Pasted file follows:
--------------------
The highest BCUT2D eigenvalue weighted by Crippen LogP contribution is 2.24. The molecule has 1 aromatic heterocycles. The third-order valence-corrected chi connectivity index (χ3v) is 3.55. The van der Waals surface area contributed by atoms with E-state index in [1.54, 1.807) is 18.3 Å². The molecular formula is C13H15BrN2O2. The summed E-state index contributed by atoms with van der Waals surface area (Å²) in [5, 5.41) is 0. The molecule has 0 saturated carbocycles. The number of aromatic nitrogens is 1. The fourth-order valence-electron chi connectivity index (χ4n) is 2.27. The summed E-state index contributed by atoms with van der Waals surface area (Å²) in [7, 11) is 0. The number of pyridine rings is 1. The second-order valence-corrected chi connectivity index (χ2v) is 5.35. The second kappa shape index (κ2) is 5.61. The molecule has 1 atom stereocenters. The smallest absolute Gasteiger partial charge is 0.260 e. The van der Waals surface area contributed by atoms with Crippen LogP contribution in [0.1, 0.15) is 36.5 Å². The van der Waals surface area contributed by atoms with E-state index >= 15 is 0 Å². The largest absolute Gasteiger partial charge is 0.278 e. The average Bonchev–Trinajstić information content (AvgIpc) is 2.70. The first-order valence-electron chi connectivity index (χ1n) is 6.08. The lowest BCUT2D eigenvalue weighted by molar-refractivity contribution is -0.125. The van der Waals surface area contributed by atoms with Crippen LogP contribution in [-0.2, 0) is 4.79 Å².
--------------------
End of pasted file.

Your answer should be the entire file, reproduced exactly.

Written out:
The highest BCUT2D eigenvalue weighted by Crippen LogP contribution is 2.24. The molecule has 1 aromatic heterocycles. The third-order valence-corrected chi connectivity index (χ3v) is 3.55. The van der Waals surface area contributed by atoms with E-state index in [1.54, 1.807) is 18.3 Å². The molecular formula is C13H15BrN2O2. The summed E-state index contributed by atoms with van der Waals surface area (Å²) in [5, 5.41) is 0. The molecule has 0 saturated carbocycles. The number of aromatic nitrogens is 1. The fourth-order valence-electron chi connectivity index (χ4n) is 2.27. The summed E-state index contributed by atoms with van der Waals surface area (Å²) in [7, 11) is 0. The number of pyridine rings is 1. The second-order valence-corrected chi connectivity index (χ2v) is 5.35. The second kappa shape index (κ2) is 5.61. The molecule has 1 atom stereocenters. The smallest absolute Gasteiger partial charge is 0.260 e. The van der Waals surface area contributed by atoms with Crippen LogP contribution in [0.1, 0.15) is 36.5 Å². The van der Waals surface area contributed by atoms with E-state index >= 15 is 0 Å². The largest absolute Gasteiger partial charge is 0.278 e. The average Bonchev–Trinajstić information content (AvgIpc) is 2.70. The first-order valence-electron chi connectivity index (χ1n) is 6.08. The lowest BCUT2D eigenvalue weighted by molar-refractivity contribution is -0.125. The van der Waals surface area contributed by atoms with Crippen LogP contribution in [-0.2, 0) is 4.79 Å².